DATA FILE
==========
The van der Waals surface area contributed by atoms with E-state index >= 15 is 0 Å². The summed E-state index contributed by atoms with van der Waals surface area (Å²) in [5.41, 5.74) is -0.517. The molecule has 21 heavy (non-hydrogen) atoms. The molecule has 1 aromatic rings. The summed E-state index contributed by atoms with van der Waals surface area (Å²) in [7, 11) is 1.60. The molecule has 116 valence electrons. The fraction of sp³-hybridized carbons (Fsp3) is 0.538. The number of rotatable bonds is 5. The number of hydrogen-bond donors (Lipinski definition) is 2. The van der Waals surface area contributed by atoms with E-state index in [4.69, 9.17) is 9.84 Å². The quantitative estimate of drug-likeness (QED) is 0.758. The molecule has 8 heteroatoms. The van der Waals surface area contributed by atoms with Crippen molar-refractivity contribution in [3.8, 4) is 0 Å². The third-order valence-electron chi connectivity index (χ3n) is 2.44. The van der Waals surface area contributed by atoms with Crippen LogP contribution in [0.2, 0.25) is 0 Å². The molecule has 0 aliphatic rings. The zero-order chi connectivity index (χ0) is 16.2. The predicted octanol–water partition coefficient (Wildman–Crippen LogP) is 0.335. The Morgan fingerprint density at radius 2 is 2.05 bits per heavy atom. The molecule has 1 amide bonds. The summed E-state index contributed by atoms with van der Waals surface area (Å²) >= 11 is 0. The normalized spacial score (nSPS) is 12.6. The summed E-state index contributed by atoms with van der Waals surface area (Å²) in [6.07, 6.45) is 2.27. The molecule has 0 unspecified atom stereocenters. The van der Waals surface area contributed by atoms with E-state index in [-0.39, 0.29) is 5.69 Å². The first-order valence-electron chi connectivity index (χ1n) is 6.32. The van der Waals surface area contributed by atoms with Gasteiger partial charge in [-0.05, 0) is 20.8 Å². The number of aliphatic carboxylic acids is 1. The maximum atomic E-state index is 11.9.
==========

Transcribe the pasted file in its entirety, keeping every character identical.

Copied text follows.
The van der Waals surface area contributed by atoms with E-state index >= 15 is 0 Å². The summed E-state index contributed by atoms with van der Waals surface area (Å²) in [5.41, 5.74) is -0.517. The molecule has 21 heavy (non-hydrogen) atoms. The molecule has 1 aromatic rings. The summed E-state index contributed by atoms with van der Waals surface area (Å²) in [7, 11) is 1.60. The molecule has 116 valence electrons. The fraction of sp³-hybridized carbons (Fsp3) is 0.538. The number of rotatable bonds is 5. The number of hydrogen-bond donors (Lipinski definition) is 2. The van der Waals surface area contributed by atoms with E-state index in [4.69, 9.17) is 9.84 Å². The quantitative estimate of drug-likeness (QED) is 0.758. The molecule has 8 heteroatoms. The van der Waals surface area contributed by atoms with Crippen molar-refractivity contribution in [3.8, 4) is 0 Å². The third-order valence-electron chi connectivity index (χ3n) is 2.44. The van der Waals surface area contributed by atoms with Crippen LogP contribution in [0.2, 0.25) is 0 Å². The molecule has 0 aliphatic rings. The zero-order chi connectivity index (χ0) is 16.2. The predicted octanol–water partition coefficient (Wildman–Crippen LogP) is 0.335. The Morgan fingerprint density at radius 2 is 2.05 bits per heavy atom. The molecule has 1 amide bonds. The summed E-state index contributed by atoms with van der Waals surface area (Å²) >= 11 is 0. The normalized spacial score (nSPS) is 12.6. The summed E-state index contributed by atoms with van der Waals surface area (Å²) in [6.07, 6.45) is 2.27. The molecule has 0 unspecified atom stereocenters. The van der Waals surface area contributed by atoms with E-state index in [-0.39, 0.29) is 5.69 Å². The first-order valence-electron chi connectivity index (χ1n) is 6.32. The van der Waals surface area contributed by atoms with Gasteiger partial charge in [-0.05, 0) is 20.8 Å². The number of aliphatic carboxylic acids is 1. The maximum atomic E-state index is 11.9.